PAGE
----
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Here's a warning for sun-worshippers: Spray-on sunscreen can catch fire if you stand too close to a grill, as one Massachusetts man learned the hard way.
"I've never experienced pain like that in my life," Brett Sigworth of Stow, Mass., told ABC News.
Sigworth said he applied spray-on sunscreen to his chest, back, and ears. When he walked over to his grill, the areas where he'd sprayed the sunscreen instantly caught fire. Sigworth suffered second-degree burns.
As with many spray-on sunscreen products, the Banana Boat sunscreen that Sigworth allegedly used comes with a printed warning. "Flammable, don't use near heat, flame or while burning," the warning states.
But after spray-on sunscreen is applied, droplets from the aerosol spray may still linger in the air for a few minutes, a burn-prevention expert told ABC News.
"As he approached the flame, the charcoal simply caught the vapor trail and it follows the vapor trail to where the bulk of the substance is, which is on his body," the expert said.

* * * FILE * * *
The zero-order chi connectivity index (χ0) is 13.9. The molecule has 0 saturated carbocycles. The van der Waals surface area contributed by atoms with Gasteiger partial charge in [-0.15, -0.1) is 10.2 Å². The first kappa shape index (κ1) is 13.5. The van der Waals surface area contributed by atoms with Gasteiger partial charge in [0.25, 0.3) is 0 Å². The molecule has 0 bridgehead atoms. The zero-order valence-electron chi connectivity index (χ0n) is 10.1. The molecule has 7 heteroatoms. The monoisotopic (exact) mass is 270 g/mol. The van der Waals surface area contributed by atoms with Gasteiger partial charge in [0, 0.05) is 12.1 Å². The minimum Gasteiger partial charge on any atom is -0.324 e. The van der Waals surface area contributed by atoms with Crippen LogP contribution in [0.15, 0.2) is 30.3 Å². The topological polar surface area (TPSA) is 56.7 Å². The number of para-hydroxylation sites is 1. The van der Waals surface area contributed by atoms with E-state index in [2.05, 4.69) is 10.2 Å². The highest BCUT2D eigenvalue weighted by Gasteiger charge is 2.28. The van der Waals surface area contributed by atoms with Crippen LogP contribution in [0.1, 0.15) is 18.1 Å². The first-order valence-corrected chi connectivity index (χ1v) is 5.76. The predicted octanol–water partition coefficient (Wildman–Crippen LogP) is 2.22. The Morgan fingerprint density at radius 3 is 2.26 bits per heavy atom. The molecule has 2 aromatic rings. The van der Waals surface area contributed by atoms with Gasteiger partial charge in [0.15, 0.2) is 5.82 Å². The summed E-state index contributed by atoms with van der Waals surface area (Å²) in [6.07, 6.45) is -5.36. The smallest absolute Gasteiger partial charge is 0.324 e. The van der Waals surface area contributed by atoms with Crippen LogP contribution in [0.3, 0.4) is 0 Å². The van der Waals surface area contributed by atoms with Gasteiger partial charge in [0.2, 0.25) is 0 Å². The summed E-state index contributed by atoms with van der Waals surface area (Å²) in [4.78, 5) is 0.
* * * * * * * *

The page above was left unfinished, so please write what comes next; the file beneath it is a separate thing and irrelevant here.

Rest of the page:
In a statement, Banana Boat promised to investigate. "We are unaware of any prior incidents similar to what Brett has described, but ... we are taking this matter very seriously," the company's statement said.
Brett Sigworth doesn't plan to sue, but suggested a possible defect in warnings about the risks of spray-on sunscreen: There are currently no printed warnings that the sunscreen can catch fire for a period of time after it's applied, he told CBS News. "I think if people were told this is flammable for two minutes on your skin afterward, people wouldn't use it," he said.